−3 −5  This statement is not true, so the ordered pair (2, −3) is not a solution.  
Answer  (2, −3) is not a solution. 
Which ordered pair is a solution of the inequality 2y  5x A) (−5, 1) B) (−3, 3) C) (1, 5) D) (3, 3) Show/Hide Answer A) (−5, 1) Incorrect. Substituting (−5, 1) into 2y – 5x B) (−3, 3) Incorrect. Substituting (−3, 3) into 2y – 5x C) (1, 5) Incorrect. Substituting (1, 5) into 2y – 5x D) (3, 3) Correct. Substituting (3, 3) into 2y – 5x 
Graphing Inequalities
So how do you get from the algebraic form of an inequality, like y > 3x + 1, to a graph of that inequality? Plotting inequalities is fairly straightforward if you follow a couple steps.
Graphing Inequalities To graph an inequality: o Graph the related boundary line. Replace ns , ≤ or ≥ sign in the inequality with = to find the equation of the boundary line. o Identify at least one ordered pair on either side of the boundary line and substitute those (x, y) values into the inequality. Shade the region that contains the ordered pairs that make the inequality a true statement.
o If points on the boundary line are solutions, then use a solid line for drawing the boundary line. This will happen for ≤ or ≥ inequalities. o If points on the boundary line aren’t solutions, then use a dotted line for the boundary line. This will happen for inequalities.

Let’s graph the inequality x + 4y ≤ 4.
To graph the boundary line, find at least two values that lie on the line x + 4y = 4. You can use the x and y intercepts for this equation by substituting 0 in for x first and finding the value of y; then substitute 0 in for y and find x.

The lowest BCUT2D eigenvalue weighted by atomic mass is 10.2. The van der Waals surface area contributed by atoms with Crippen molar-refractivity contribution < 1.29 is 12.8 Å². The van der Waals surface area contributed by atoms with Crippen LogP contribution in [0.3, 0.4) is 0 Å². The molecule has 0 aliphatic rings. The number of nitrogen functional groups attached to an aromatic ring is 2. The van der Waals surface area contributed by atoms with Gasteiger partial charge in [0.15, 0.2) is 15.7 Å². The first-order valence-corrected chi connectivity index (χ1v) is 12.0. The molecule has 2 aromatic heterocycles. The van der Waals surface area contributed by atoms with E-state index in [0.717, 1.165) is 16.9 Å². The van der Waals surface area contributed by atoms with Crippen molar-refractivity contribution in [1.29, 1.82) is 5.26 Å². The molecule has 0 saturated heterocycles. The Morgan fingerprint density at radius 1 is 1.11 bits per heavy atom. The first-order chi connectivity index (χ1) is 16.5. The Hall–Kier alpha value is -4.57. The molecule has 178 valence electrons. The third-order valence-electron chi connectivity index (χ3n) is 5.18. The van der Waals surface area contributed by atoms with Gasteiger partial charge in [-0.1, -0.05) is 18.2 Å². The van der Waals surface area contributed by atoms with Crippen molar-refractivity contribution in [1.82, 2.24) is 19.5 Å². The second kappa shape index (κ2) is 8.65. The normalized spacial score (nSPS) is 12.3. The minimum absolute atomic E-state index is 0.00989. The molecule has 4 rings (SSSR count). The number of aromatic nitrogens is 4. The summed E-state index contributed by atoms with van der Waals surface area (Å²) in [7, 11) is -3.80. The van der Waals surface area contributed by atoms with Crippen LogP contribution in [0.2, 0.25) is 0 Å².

x  y 
0  1 
4  0 
Plot the points (0, 1) and (4, 0), and draw a line through these two points for the boundary line. The line is solid because ≤ means “less than or equal to,” so all ordered pairs along the line are included in the solution set.
The next step is to find the region that contains the solutions. Is it above or below the boundary line? To identify the region where the inequality holds true, you can test a couple of ordered pairs, one on each side of the boundary line.
If you substitute (−1, 3) into x + 4y ≤ 4:
−1 + 4(3) ≤ 4 
−1 + 12 ≤ 4 
11 ≤ 4 
This is a false statement, since 11 is not less than or equal to 4.
On the other hand, if you substitute (2, 0) into x + 4y ≤ 4:
2 + 4(0) ≤ 4 
2 + 0 ≤ 4 
2 ≤ 4 
This is true! The region that includes (2, 0) should be shaded, as this is the region of solutions.
And there you have it—the graph of the set of solutions for x + 4y ≤ 4.
Example  
Problem  Graph the inequality 2y > 4x – 6.  
 Solve for y.  
 x  y 
0  −3